Reach Out and Jail Someone: Another Copyright Extradition Approved
U.K. Home Secretary Teresa May has approved the extradition of 23 year old British student Richard O'Dwyer to the U.S for criminal copyright infringement.
O'Dwyer has never set foot in the U.S., never run a server in the U.S., and didn't host copyrighted material on his website, TV Shack.net. What he did: He ran a website from his basement which included links to sites that had pirated material and his site generated advertising revenue.
His site was shut down as part of ICE's Operation in Our Sites, and the U.S. sought his extradition. In January, a U.K. court ruled he could be extradited to the U.S.. The connection to the U.S. is simply that he bought the domain name (.net) from Verisign, which is in the U.S. [More...]
From today's BBC article:
Mr O'Dwyer has argued that TVShack did not store copyright material itself and merely directed users to other sites, making it similar to Google.
According to the Guardian, ICE Assistant Deputy Director Erik Barnett disagrees:
"The jurisdiction we have over these sites right now really is the use of the domain name registry system in the United States. That's the key." The only necessary "nexus to the US" is a .com or .net web address for which Verisign acts as the official registry operator.
We are becoming the world's jailer. While we deny entry to thousands who want to come here and work, we spare no expense in hauling others to our shores against their will to face criminal charges that have little or no connection to the U.S. -- and then we shell out millions to incarcerate them for years at our expense.
There are over 200,000 federal inmates in our prison system, run by the Bureau of Prisons. By the end of 2012, according to the 2012 Prison Performance Budget there will be 221,000,which requires funding for 2012 of $6.7 billion.
BOP has more than 20,000 prison guards, a total staff of 32,000, and plans to add more. Why? BOP facilities are now operating at 35% over capacity. By the end of 2012, BOP expects they will be operating at 40% over capacity.
Crowding is a very real danger in prisons – causing frustration and anger for inmates whose access to basic necessities like toilets, showers, and meals becomes very limited and who face hours of idleness resulting from a limited availability of productive work and program opportunities. Crowding also strains facilities’ infrastructure like water, sewage, and power systems, and increases the maintenance service needed to keep these systems operational.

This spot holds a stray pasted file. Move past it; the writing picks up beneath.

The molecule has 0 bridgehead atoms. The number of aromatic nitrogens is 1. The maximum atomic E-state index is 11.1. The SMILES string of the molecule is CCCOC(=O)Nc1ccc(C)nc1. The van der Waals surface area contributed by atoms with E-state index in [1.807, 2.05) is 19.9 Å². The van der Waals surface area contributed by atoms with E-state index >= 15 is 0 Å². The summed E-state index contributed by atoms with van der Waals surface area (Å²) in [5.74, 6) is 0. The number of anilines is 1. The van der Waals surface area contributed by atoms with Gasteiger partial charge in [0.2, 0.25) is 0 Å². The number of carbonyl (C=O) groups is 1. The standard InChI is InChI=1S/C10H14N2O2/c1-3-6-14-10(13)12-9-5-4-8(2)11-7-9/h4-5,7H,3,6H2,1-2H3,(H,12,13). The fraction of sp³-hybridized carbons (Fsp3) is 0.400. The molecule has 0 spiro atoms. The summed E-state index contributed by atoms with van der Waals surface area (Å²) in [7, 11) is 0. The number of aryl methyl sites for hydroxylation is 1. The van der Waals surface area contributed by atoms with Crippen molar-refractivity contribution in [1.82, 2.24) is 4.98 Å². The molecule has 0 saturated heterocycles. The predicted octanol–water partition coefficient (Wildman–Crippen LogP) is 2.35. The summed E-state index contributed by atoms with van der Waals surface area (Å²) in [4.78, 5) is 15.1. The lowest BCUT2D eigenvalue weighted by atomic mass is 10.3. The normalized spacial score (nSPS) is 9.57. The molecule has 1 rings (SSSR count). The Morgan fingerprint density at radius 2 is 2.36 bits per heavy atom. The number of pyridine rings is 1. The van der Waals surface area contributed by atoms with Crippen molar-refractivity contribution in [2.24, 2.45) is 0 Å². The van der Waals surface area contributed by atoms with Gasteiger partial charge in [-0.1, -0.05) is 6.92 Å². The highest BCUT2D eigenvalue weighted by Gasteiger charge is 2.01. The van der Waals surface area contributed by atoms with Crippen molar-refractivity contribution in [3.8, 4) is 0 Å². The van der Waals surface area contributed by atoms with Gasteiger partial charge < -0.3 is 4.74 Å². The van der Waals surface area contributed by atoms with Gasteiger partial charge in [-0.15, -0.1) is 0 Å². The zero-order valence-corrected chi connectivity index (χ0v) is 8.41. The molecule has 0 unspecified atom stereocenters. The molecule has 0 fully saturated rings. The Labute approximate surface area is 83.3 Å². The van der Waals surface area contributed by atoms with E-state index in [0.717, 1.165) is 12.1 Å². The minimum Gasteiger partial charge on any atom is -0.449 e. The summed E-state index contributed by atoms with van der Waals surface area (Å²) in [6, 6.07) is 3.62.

To relieve overcrowding, rather than release non-violent inmates, or be more selective in who it prosecutes, DOJ seeks to increase the BOP budget and spend $305 million to "begin activation" of three more prisons, hire 1,672 more prison guards and oodles of additional staffers.
The more inmates, the higher the medical costs. There are 11,000 federal inmates with Hepatitis C. Just testing inmates for the disease costs $4 million a year. A 48 week treatment regimen costs $6,000. per inmate. Actual medical costs for inmates in 2010 were $495 million-- and that doesn't include staff costs.
Food costs are high. BOP estimates it will serve over 199 million meals-- nearly 544,000 meals per day and over 3.8 million meals per week-- at a cost of over $200 million per year, not including salaries.
What will the total tab be for extraditing, trying, and if convicted, incarcerating 23 year old student Richard O'Dwyer? How much did the State Department and DOJ pay to launch and litigate the extradition battle? Once he gets here, will he be detained for months until trial? Will he have a court appointed lawyer at our expense? How much will the trial cost? If he's convicted, it will cost $23,000 a year to incarcerate him. And then he'll be deported back to the U.K. What a colossal waste of our money.
It's not just Richard O'Dwyer. It's the MegaUpload defendants. It's the DEA's African sting victims who had no intention of bringing drugs to the U.S but were shipping drugs from South America to Africa to Europe. And many many more.
President Obama is not willing to intervene. In January, he said:
“One of the ways our system works is that the president doesn’t get involved in prosecution decisions or extradition decisions. “We want to make sure intellectual property is protected. We want to make sure that the creative works of people in this country aren’t expropriated.”
This new interpretation of U.S. global outreach-- reach out and jail someone -- should be rejected. The people who can stop it are in Congress. They vote on budgets. They have the authority to pass laws determining the length of prison sentences and amount of prison good time. They can restrict extra-territorial jurisdiction and extraditions.
With the upcoming November elections, this is a good time to let incumbents and their challengers know you oppose the economic burden caused by this runaway extradition policy and that we have too many people in prison at home, we certainly don't need to be in the business of importing more.
Richard O'Dwyer's mother shouldn't be the only one outraged. We should be too.
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